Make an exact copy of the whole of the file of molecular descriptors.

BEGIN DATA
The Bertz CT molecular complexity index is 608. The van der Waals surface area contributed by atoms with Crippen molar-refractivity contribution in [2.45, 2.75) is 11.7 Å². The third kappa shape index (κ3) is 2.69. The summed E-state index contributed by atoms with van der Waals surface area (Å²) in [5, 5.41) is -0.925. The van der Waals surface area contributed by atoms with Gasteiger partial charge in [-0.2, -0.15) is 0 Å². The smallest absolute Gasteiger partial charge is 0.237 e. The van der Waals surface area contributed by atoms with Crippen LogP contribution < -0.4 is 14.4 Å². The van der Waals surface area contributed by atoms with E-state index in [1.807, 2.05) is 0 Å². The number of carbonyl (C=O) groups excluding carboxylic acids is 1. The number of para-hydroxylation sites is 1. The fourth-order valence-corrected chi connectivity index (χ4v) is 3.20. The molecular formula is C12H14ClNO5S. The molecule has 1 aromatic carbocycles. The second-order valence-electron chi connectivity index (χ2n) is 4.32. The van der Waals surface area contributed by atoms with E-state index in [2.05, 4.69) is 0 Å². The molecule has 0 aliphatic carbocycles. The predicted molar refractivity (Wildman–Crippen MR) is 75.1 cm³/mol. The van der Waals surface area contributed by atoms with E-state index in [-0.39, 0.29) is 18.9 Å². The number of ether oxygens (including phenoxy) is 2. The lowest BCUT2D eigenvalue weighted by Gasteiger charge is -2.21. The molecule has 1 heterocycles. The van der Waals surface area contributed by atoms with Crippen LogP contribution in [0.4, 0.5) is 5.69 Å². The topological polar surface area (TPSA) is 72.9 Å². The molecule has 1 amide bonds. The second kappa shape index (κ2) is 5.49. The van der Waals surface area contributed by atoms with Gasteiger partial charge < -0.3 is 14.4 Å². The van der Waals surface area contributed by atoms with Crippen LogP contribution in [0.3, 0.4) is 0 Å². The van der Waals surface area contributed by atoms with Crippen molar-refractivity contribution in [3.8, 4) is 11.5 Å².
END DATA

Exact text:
The Bertz CT molecular complexity index is 608. The van der Waals surface area contributed by atoms with Crippen molar-refractivity contribution in [2.45, 2.75) is 11.7 Å². The third kappa shape index (κ3) is 2.69. The summed E-state index contributed by atoms with van der Waals surface area (Å²) in [5, 5.41) is -0.925. The van der Waals surface area contributed by atoms with Gasteiger partial charge in [-0.2, -0.15) is 0 Å². The smallest absolute Gasteiger partial charge is 0.237 e. The van der Waals surface area contributed by atoms with Crippen LogP contribution < -0.4 is 14.4 Å². The van der Waals surface area contributed by atoms with E-state index in [1.807, 2.05) is 0 Å². The number of carbonyl (C=O) groups excluding carboxylic acids is 1. The number of para-hydroxylation sites is 1. The fourth-order valence-corrected chi connectivity index (χ4v) is 3.20. The molecular formula is C12H14ClNO5S. The molecule has 1 aromatic carbocycles. The second-order valence-electron chi connectivity index (χ2n) is 4.32. The van der Waals surface area contributed by atoms with E-state index in [2.05, 4.69) is 0 Å². The molecule has 0 aliphatic carbocycles. The predicted molar refractivity (Wildman–Crippen MR) is 75.1 cm³/mol. The van der Waals surface area contributed by atoms with E-state index in [-0.39, 0.29) is 18.9 Å². The number of ether oxygens (including phenoxy) is 2. The lowest BCUT2D eigenvalue weighted by Gasteiger charge is -2.21. The molecule has 1 heterocycles. The van der Waals surface area contributed by atoms with Crippen LogP contribution in [0.4, 0.5) is 5.69 Å². The topological polar surface area (TPSA) is 72.9 Å². The molecule has 1 amide bonds. The second kappa shape index (κ2) is 5.49. The van der Waals surface area contributed by atoms with Gasteiger partial charge < -0.3 is 14.4 Å². The van der Waals surface area contributed by atoms with Crippen LogP contribution in [0.3, 0.4) is 0 Å². The van der Waals surface area contributed by atoms with Crippen molar-refractivity contribution in [3.8, 4) is 11.5 Å².